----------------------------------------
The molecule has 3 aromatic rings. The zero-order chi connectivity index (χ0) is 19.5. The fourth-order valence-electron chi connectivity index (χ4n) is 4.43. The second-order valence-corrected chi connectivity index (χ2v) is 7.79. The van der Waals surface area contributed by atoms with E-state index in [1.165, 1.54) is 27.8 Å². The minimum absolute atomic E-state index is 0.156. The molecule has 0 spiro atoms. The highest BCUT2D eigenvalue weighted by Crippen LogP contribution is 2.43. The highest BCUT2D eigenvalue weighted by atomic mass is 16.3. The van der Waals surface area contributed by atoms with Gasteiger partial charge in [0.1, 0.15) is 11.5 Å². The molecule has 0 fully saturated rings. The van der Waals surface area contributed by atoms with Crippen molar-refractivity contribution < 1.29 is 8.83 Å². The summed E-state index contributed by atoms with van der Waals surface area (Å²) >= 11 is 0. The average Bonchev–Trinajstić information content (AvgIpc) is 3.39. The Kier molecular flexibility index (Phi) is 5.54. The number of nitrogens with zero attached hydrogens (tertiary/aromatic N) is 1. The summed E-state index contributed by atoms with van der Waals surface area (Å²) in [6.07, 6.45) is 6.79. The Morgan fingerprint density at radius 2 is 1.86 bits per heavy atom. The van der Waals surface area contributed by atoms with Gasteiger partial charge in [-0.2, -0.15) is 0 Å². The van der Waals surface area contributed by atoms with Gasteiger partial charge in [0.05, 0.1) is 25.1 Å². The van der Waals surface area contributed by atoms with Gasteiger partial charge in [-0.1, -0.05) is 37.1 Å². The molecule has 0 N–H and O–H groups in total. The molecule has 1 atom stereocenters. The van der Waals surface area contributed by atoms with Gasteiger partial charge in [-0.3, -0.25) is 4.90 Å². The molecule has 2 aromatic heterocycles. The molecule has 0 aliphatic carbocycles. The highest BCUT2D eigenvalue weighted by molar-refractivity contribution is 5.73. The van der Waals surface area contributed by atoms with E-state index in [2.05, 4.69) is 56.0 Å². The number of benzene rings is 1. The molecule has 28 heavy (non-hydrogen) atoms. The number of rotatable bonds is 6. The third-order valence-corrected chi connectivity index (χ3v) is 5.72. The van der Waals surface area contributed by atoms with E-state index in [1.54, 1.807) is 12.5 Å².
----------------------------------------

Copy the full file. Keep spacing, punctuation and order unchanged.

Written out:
The molecule has 3 aromatic rings. The zero-order chi connectivity index (χ0) is 19.5. The fourth-order valence-electron chi connectivity index (χ4n) is 4.43. The second-order valence-corrected chi connectivity index (χ2v) is 7.79. The van der Waals surface area contributed by atoms with E-state index in [1.165, 1.54) is 27.8 Å². The minimum absolute atomic E-state index is 0.156. The molecule has 0 spiro atoms. The highest BCUT2D eigenvalue weighted by Crippen LogP contribution is 2.43. The highest BCUT2D eigenvalue weighted by atomic mass is 16.3. The van der Waals surface area contributed by atoms with Gasteiger partial charge in [0.1, 0.15) is 11.5 Å². The molecule has 0 fully saturated rings. The van der Waals surface area contributed by atoms with Crippen molar-refractivity contribution < 1.29 is 8.83 Å². The summed E-state index contributed by atoms with van der Waals surface area (Å²) >= 11 is 0. The average Bonchev–Trinajstić information content (AvgIpc) is 3.39. The Kier molecular flexibility index (Phi) is 5.54. The number of nitrogens with zero attached hydrogens (tertiary/aromatic N) is 1. The summed E-state index contributed by atoms with van der Waals surface area (Å²) in [6.07, 6.45) is 6.79. The Morgan fingerprint density at radius 2 is 1.86 bits per heavy atom. The van der Waals surface area contributed by atoms with Gasteiger partial charge in [-0.2, -0.15) is 0 Å². The van der Waals surface area contributed by atoms with Gasteiger partial charge in [0.05, 0.1) is 25.1 Å². The van der Waals surface area contributed by atoms with Gasteiger partial charge in [-0.1, -0.05) is 37.1 Å². The molecule has 0 N–H and O–H groups in total. The molecule has 1 atom stereocenters. The van der Waals surface area contributed by atoms with Gasteiger partial charge in [-0.3, -0.25) is 4.90 Å². The molecule has 2 aromatic heterocycles. The molecule has 0 aliphatic carbocycles. The highest BCUT2D eigenvalue weighted by molar-refractivity contribution is 5.73. The van der Waals surface area contributed by atoms with E-state index in [2.05, 4.69) is 56.0 Å². The number of benzene rings is 1. The molecule has 28 heavy (non-hydrogen) atoms. The number of rotatable bonds is 6. The third-order valence-corrected chi connectivity index (χ3v) is 5.72. The van der Waals surface area contributed by atoms with E-state index in [1.54, 1.807) is 12.5 Å².